Capturing the News: Three Decades of Reporting Crisis and Conflict by Anthony Collings
Name a hot spot, and Collings has likely been there. From AP correspondent to Newsweek bureau chief to CNN reporter, he covered the Middle East, Rome, Moscow, London, Paris, and Washington. Now he has gathered stories about his work in a book that is both a journalist's memoir and a commentary on the current ethical crises in the news media and how to address them. Collings reveals the dangers and pressures of covering the news and the difficulties of overcoming obstacles to the truth.
Q: What was your most dangerous story?
Covering fighting in Beirut in the early 1980s. I was captured and held for several hours by unidentified gunmen and Syrian forces during a 1981 missile crisis in Lebanon. Also I was in buildings or vehicles that came under shell fire several times in 1981 and 1982. I was in a hotel in East Beirut that was hit by a bomb.
Q: What was your favorite story as a journalist?
My most satisfying story was a Newsweek piece about a divided Czech family. The parents had fled to West Germany during the Cold War but their children were not permitted to leave by the Communist Czech government. After my story, and those of other journalists, the Czech government relented and let the children rejoin their parents. I will never forget seeing one of the little girls hugging her mother, who was blind, when the children arrived at the train station in Germany.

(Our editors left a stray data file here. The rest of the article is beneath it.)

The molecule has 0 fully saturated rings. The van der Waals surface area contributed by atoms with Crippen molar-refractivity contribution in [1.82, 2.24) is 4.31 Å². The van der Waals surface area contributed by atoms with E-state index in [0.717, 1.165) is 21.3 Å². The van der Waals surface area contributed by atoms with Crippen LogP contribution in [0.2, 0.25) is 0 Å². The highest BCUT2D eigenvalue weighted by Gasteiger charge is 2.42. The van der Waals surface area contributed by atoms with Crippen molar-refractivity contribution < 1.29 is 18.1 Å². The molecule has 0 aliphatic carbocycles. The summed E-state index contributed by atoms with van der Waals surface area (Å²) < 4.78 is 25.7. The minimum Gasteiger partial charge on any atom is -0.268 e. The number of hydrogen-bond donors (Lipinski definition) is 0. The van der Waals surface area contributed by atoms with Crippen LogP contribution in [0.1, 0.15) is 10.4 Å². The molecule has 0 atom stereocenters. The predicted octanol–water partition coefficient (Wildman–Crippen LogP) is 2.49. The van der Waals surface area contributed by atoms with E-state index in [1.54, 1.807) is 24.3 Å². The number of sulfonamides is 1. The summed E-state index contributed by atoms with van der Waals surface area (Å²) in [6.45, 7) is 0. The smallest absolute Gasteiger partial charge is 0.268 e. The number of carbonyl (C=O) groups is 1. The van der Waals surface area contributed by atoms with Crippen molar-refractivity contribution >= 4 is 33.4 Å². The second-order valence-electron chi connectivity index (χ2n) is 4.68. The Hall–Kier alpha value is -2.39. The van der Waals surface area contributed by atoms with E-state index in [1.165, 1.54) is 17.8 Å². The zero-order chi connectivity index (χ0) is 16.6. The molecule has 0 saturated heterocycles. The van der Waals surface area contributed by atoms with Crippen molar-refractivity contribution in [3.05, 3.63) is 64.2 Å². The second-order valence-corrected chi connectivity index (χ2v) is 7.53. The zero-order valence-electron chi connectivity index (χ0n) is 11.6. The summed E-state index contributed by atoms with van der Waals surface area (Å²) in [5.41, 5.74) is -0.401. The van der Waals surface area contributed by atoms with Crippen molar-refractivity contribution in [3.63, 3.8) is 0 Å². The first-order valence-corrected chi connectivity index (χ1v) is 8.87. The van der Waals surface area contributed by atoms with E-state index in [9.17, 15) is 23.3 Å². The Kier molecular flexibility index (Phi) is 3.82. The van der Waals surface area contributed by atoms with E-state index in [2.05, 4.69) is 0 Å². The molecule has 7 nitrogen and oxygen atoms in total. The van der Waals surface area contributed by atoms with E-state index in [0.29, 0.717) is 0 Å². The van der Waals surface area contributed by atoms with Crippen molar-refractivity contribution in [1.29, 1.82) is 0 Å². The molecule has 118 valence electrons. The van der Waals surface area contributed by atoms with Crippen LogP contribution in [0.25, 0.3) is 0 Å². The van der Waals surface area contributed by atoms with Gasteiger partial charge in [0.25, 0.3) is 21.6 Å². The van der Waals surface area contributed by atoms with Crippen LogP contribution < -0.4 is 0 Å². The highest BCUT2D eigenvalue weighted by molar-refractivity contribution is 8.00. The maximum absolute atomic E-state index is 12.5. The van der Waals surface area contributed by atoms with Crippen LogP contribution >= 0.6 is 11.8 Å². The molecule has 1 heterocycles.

Q: What is the main theme of your book?
It is a combined personal memoir and critique of journalism that gives my thoughts about the profession. Its main theme is that journalism, for all its faults, is an honorable profession that serves the public interest, and is all the more needed in these times of change and challenge.
Q: What is your main critique of journalism today?
Too much opinion. I am a believer in the idea of “just the facts,” hard news reporting. I fear that once journalists start giving their personal slant on the news, even if it is dressed up as “news analysis,” the audience no longer trusts the journalists to be as objective as is humanly possible.
Q: Are journalists biased?
I get this question a lot from audiences. The simple answer is that journalists, being human beings, naturally have feelings, but the professional ones try to keep their personal feelings from distorting the truth. The best ones are as objective as is humanly possible. Most journalists are decent and honorable, and want to find out the truth and report it to the public so that citizens can make informed decisions.
Q: What do you think about the future of journalism?
It is impossible to predict, given the highly changeable nature of technology including the Internet as a means of gathering and distributing news, and changing market conditions, but in general I would say that there will always be a need for a reliable, truthful account of what is happening in the world. Although some printed newspapers and magazines are dying, and other changes are taking place, I remain optimistic about the survival of news media in one form or another.